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A Journey to the capitals of tomorrow: Bad Ischl – Salzkammergut 2024

After Graz 2003 and Linz 2009, Bad Ischl will be Austria's third European Capital of Culture in 2024. ECOC News conducted an interview with Christina Jaritsch, Communication, Public Relations and Evaluation manager of Bad Ischl-Salzkammergut to find out why the city decided to apply for the European Capital of Culture title and what our Austrian colleagues wish to achieve with the title.

14. Jul Kaidi-Lisa Kivisalu

A spa town in Austria, Bad Ischl is located in the heart of the Salzkammergut region in southern Austria, on the banks of the Traun River. In 1849, the emperor of Austria Franz Joseph chose to establish a summer palace there. The villa became the summer residence of the royal family; Franz Joseph called it “heaven on earth.”

Like Tartu 2024, Bad Ischl is the European Capital of Culture in 2024 with local municipalities. 23 municipalities constitute Salzkammergut region. The theme of the region’s bid was “Salt and Water as DNA.” The bid’s aim was to rejuvenate the region’s cultural life with the necessary pinch of salt and the power of water. Another goal was to develop the area’s tourism industry and make it more sustainable.

Why did the city decide to become the European Capital of Culture?

First of all, Bad Ischl – Salzkammergut 2024 is the first European Capital of Culture taking place in a rural alpine region. This characteristic shaped the application for the title. Salzkammergut 2024 is a truly regional application with a conglomerate of relatively small municipalities, which influences the dynamic of the process as well. Being a regional European Capital of Culture means rebalancing and connecting the region and establishing one spirit out of a diversity of identities.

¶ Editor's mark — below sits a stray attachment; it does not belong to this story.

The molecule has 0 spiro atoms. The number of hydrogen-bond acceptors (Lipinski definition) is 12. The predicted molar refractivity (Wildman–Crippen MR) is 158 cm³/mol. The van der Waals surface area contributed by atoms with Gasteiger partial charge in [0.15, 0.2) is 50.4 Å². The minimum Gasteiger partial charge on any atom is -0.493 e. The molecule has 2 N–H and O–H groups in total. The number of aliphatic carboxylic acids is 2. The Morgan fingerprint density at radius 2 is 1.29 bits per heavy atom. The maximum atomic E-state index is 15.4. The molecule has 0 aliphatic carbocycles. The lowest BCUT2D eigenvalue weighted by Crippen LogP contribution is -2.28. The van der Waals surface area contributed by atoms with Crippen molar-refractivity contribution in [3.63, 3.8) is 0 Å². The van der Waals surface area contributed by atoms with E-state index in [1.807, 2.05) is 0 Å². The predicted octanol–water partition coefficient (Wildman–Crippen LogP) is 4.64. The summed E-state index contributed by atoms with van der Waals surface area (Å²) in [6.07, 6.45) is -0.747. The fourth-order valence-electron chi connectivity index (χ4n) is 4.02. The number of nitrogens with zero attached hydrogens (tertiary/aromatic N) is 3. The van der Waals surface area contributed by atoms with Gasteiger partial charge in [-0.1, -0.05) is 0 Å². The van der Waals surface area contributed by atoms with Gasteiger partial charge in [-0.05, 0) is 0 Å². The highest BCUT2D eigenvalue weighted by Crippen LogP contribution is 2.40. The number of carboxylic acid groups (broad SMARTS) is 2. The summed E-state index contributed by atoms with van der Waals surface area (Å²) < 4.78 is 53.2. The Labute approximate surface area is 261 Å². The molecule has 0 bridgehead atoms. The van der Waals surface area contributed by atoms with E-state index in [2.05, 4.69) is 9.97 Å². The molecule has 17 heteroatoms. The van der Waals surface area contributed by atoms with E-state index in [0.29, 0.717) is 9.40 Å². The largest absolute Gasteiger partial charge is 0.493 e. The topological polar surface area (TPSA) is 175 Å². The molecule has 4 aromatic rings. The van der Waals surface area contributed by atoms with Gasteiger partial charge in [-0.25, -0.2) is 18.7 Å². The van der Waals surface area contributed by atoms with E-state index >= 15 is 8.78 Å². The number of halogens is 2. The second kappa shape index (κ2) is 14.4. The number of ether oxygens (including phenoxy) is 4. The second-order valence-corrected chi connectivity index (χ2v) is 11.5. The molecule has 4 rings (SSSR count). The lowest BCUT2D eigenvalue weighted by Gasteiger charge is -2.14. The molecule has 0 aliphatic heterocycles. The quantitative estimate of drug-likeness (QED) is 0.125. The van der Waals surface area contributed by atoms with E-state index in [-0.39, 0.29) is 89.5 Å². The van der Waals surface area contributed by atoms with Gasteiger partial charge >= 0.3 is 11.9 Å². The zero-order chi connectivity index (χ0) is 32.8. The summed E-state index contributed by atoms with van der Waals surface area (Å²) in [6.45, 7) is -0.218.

What changes are expected for the reference community?

In our case, the reference community is the 23 municipalities. We want to emphasize the feeling of Europeanness in the rural region of Salzkammergut and the feeling of togetherness within the region without excluding elements. Furthermore, we expect positive changes in the self-confidence of the local cultural sector as well as in the acceptance of new and unknown art forms.

What are the three keywords of your cultural programme?

In our case, there are two keywords of our cultural programme: Salt and Water. Both are main elements that shaped Salzkammergut as we now know and love it. They have a big historical importance and have influenced the local culture ever since. We chose it as our main motto for our programme. You can already feel the Salty Spirit in the region because culture will be our New Salt.

What are the main citizen involvement activities?

Our Bidbook was developed in a bottom-up process. From the beginning, citizens were involved a lot and imagined a vibrant cultural region with us which we now want to build for the title year and beyond.

What do you want to remain after the European Capital of Culture year?

Real and Salty…. and a little bit quirky.

Read the full-length article on the ECOC News website